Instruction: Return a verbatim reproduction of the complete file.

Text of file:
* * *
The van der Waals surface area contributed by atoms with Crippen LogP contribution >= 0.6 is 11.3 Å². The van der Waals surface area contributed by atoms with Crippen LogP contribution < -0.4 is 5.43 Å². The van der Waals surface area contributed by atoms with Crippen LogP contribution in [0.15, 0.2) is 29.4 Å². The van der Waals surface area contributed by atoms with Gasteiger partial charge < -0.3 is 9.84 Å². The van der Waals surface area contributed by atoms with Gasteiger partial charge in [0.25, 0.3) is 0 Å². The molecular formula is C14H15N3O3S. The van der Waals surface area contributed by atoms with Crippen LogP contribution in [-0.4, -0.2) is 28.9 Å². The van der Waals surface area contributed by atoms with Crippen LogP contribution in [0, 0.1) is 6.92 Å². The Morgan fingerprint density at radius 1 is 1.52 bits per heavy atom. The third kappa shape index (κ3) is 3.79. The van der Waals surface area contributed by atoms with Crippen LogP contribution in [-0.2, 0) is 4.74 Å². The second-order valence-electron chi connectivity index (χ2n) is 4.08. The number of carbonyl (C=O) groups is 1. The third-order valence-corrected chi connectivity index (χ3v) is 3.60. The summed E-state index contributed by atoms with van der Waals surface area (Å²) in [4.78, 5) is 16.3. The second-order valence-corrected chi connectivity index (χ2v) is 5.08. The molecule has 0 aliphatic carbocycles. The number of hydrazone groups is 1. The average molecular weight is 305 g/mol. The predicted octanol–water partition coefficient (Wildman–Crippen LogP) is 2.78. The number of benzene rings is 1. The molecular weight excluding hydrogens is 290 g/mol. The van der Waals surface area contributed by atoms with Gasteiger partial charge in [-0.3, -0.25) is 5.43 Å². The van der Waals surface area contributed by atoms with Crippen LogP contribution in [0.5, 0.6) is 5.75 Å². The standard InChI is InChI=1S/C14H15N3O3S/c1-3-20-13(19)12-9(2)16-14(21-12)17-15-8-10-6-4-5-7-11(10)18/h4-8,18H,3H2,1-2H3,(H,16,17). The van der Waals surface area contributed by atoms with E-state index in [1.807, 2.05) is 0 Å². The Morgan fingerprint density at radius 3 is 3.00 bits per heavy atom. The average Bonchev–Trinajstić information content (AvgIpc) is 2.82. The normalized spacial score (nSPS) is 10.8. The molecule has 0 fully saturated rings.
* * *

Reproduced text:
The van der Waals surface area contributed by atoms with Crippen LogP contribution >= 0.6 is 11.3 Å². The van der Waals surface area contributed by atoms with Crippen LogP contribution < -0.4 is 5.43 Å². The van der Waals surface area contributed by atoms with Crippen LogP contribution in [0.15, 0.2) is 29.4 Å². The van der Waals surface area contributed by atoms with Gasteiger partial charge < -0.3 is 9.84 Å². The van der Waals surface area contributed by atoms with Gasteiger partial charge in [0.25, 0.3) is 0 Å². The molecular formula is C14H15N3O3S. The van der Waals surface area contributed by atoms with Crippen LogP contribution in [-0.4, -0.2) is 28.9 Å². The van der Waals surface area contributed by atoms with Crippen LogP contribution in [0, 0.1) is 6.92 Å². The Morgan fingerprint density at radius 1 is 1.52 bits per heavy atom. The third kappa shape index (κ3) is 3.79. The van der Waals surface area contributed by atoms with Crippen LogP contribution in [-0.2, 0) is 4.74 Å². The second-order valence-electron chi connectivity index (χ2n) is 4.08. The number of carbonyl (C=O) groups is 1. The third-order valence-corrected chi connectivity index (χ3v) is 3.60. The summed E-state index contributed by atoms with van der Waals surface area (Å²) in [4.78, 5) is 16.3. The second-order valence-corrected chi connectivity index (χ2v) is 5.08. The molecule has 0 aliphatic carbocycles. The number of hydrazone groups is 1. The average molecular weight is 305 g/mol. The predicted octanol–water partition coefficient (Wildman–Crippen LogP) is 2.78. The number of benzene rings is 1. The molecular weight excluding hydrogens is 290 g/mol. The van der Waals surface area contributed by atoms with Gasteiger partial charge in [-0.3, -0.25) is 5.43 Å². The van der Waals surface area contributed by atoms with Crippen LogP contribution in [0.5, 0.6) is 5.75 Å². The standard InChI is InChI=1S/C14H15N3O3S/c1-3-20-13(19)12-9(2)16-14(21-12)17-15-8-10-6-4-5-7-11(10)18/h4-8,18H,3H2,1-2H3,(H,16,17). The van der Waals surface area contributed by atoms with E-state index in [1.807, 2.05) is 0 Å². The Morgan fingerprint density at radius 3 is 3.00 bits per heavy atom. The average Bonchev–Trinajstić information content (AvgIpc) is 2.82. The normalized spacial score (nSPS) is 10.8. The molecule has 0 fully saturated rings.